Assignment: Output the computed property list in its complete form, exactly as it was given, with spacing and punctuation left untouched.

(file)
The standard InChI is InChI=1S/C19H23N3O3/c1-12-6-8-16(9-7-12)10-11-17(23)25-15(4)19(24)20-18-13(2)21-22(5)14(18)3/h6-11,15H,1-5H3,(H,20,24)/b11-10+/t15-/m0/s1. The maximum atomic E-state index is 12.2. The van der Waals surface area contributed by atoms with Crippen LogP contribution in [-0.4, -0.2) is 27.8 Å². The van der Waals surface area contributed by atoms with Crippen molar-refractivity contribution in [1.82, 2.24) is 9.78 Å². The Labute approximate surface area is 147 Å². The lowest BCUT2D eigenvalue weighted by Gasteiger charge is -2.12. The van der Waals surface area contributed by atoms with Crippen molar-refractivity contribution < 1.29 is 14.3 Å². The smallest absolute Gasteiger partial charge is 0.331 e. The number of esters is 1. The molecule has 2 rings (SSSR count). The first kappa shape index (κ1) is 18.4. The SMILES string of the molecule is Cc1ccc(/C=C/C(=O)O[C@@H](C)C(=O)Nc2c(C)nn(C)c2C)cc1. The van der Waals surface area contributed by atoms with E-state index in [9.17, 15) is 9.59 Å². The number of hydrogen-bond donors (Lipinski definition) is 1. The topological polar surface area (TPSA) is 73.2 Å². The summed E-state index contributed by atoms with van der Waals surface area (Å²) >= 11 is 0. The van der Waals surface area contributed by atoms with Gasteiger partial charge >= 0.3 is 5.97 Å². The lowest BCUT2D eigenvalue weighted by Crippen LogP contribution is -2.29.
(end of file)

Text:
The standard InChI is InChI=1S/C19H23N3O3/c1-12-6-8-16(9-7-12)10-11-17(23)25-15(4)19(24)20-18-13(2)21-22(5)14(18)3/h6-11,15H,1-5H3,(H,20,24)/b11-10+/t15-/m0/s1. The maximum atomic E-state index is 12.2. The van der Waals surface area contributed by atoms with Crippen LogP contribution in [-0.4, -0.2) is 27.8 Å². The van der Waals surface area contributed by atoms with Crippen molar-refractivity contribution in [1.82, 2.24) is 9.78 Å². The Labute approximate surface area is 147 Å². The lowest BCUT2D eigenvalue weighted by Gasteiger charge is -2.12. The van der Waals surface area contributed by atoms with Crippen molar-refractivity contribution < 1.29 is 14.3 Å². The smallest absolute Gasteiger partial charge is 0.331 e. The number of esters is 1. The molecule has 2 rings (SSSR count). The first kappa shape index (κ1) is 18.4. The SMILES string of the molecule is Cc1ccc(/C=C/C(=O)O[C@@H](C)C(=O)Nc2c(C)nn(C)c2C)cc1. The van der Waals surface area contributed by atoms with E-state index in [9.17, 15) is 9.59 Å². The number of hydrogen-bond donors (Lipinski definition) is 1. The topological polar surface area (TPSA) is 73.2 Å². The summed E-state index contributed by atoms with van der Waals surface area (Å²) >= 11 is 0. The van der Waals surface area contributed by atoms with Gasteiger partial charge >= 0.3 is 5.97 Å². The lowest BCUT2D eigenvalue weighted by Crippen LogP contribution is -2.29.